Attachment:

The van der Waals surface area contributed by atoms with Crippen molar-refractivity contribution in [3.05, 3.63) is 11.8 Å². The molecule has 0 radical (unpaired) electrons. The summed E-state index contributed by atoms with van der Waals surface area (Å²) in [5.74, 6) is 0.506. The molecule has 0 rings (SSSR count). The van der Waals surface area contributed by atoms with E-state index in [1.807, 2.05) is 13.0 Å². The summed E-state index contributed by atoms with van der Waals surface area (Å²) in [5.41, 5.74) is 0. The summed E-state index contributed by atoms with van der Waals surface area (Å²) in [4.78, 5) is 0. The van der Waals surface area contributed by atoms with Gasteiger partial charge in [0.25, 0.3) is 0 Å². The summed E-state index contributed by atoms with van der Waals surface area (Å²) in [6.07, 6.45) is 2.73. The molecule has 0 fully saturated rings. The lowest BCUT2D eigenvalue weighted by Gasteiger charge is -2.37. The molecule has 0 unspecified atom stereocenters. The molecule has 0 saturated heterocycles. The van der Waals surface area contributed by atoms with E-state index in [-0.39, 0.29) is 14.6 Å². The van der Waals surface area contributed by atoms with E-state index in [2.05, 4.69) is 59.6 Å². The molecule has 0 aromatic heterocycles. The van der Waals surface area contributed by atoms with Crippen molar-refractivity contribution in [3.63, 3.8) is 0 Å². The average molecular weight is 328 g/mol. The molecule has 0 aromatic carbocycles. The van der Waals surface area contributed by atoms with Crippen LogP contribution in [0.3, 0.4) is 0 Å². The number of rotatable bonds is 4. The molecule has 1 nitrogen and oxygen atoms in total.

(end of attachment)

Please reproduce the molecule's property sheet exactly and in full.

The van der Waals surface area contributed by atoms with Crippen molar-refractivity contribution in [3.05, 3.63) is 11.8 Å². The molecule has 0 radical (unpaired) electrons. The summed E-state index contributed by atoms with van der Waals surface area (Å²) in [5.74, 6) is 0.506. The molecule has 0 rings (SSSR count). The van der Waals surface area contributed by atoms with E-state index in [1.807, 2.05) is 13.0 Å². The summed E-state index contributed by atoms with van der Waals surface area (Å²) in [5.41, 5.74) is 0. The summed E-state index contributed by atoms with van der Waals surface area (Å²) in [4.78, 5) is 0. The van der Waals surface area contributed by atoms with Gasteiger partial charge in [0.25, 0.3) is 0 Å². The summed E-state index contributed by atoms with van der Waals surface area (Å²) in [6.07, 6.45) is 2.73. The molecule has 0 fully saturated rings. The lowest BCUT2D eigenvalue weighted by Gasteiger charge is -2.37. The molecule has 0 unspecified atom stereocenters. The molecule has 0 saturated heterocycles. The van der Waals surface area contributed by atoms with E-state index in [-0.39, 0.29) is 14.6 Å². The van der Waals surface area contributed by atoms with E-state index in [2.05, 4.69) is 59.6 Å². The molecule has 0 aromatic heterocycles. The van der Waals surface area contributed by atoms with Crippen molar-refractivity contribution in [3.63, 3.8) is 0 Å². The average molecular weight is 328 g/mol. The molecule has 0 aromatic carbocycles. The van der Waals surface area contributed by atoms with Crippen LogP contribution in [0.3, 0.4) is 0 Å². The number of rotatable bonds is 4. The molecule has 1 nitrogen and oxygen atoms in total.